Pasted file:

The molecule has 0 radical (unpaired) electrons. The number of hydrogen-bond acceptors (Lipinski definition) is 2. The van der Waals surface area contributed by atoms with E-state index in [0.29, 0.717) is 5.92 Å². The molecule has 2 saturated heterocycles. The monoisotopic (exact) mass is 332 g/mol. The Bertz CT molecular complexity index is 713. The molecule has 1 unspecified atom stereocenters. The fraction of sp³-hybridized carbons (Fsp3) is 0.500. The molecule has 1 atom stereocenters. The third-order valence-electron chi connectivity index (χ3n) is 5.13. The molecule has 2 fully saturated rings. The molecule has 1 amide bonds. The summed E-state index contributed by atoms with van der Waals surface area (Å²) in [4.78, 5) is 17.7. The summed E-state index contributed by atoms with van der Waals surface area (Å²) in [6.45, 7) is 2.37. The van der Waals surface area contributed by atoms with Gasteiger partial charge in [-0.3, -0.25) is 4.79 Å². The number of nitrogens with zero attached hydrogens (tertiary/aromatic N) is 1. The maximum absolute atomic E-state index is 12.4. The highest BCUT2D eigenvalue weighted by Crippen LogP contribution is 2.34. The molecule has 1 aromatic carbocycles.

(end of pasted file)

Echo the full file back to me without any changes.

The molecule has 0 radical (unpaired) electrons. The number of hydrogen-bond acceptors (Lipinski definition) is 2. The van der Waals surface area contributed by atoms with E-state index in [0.29, 0.717) is 5.92 Å². The molecule has 2 saturated heterocycles. The monoisotopic (exact) mass is 332 g/mol. The Bertz CT molecular complexity index is 713. The molecule has 1 unspecified atom stereocenters. The fraction of sp³-hybridized carbons (Fsp3) is 0.500. The molecule has 1 atom stereocenters. The third-order valence-electron chi connectivity index (χ3n) is 5.13. The molecule has 2 fully saturated rings. The molecule has 1 amide bonds. The summed E-state index contributed by atoms with van der Waals surface area (Å²) in [4.78, 5) is 17.7. The summed E-state index contributed by atoms with van der Waals surface area (Å²) in [6.45, 7) is 2.37. The van der Waals surface area contributed by atoms with Gasteiger partial charge in [-0.3, -0.25) is 4.79 Å². The number of nitrogens with zero attached hydrogens (tertiary/aromatic N) is 1. The maximum absolute atomic E-state index is 12.4. The highest BCUT2D eigenvalue weighted by Crippen LogP contribution is 2.34. The molecule has 1 aromatic carbocycles.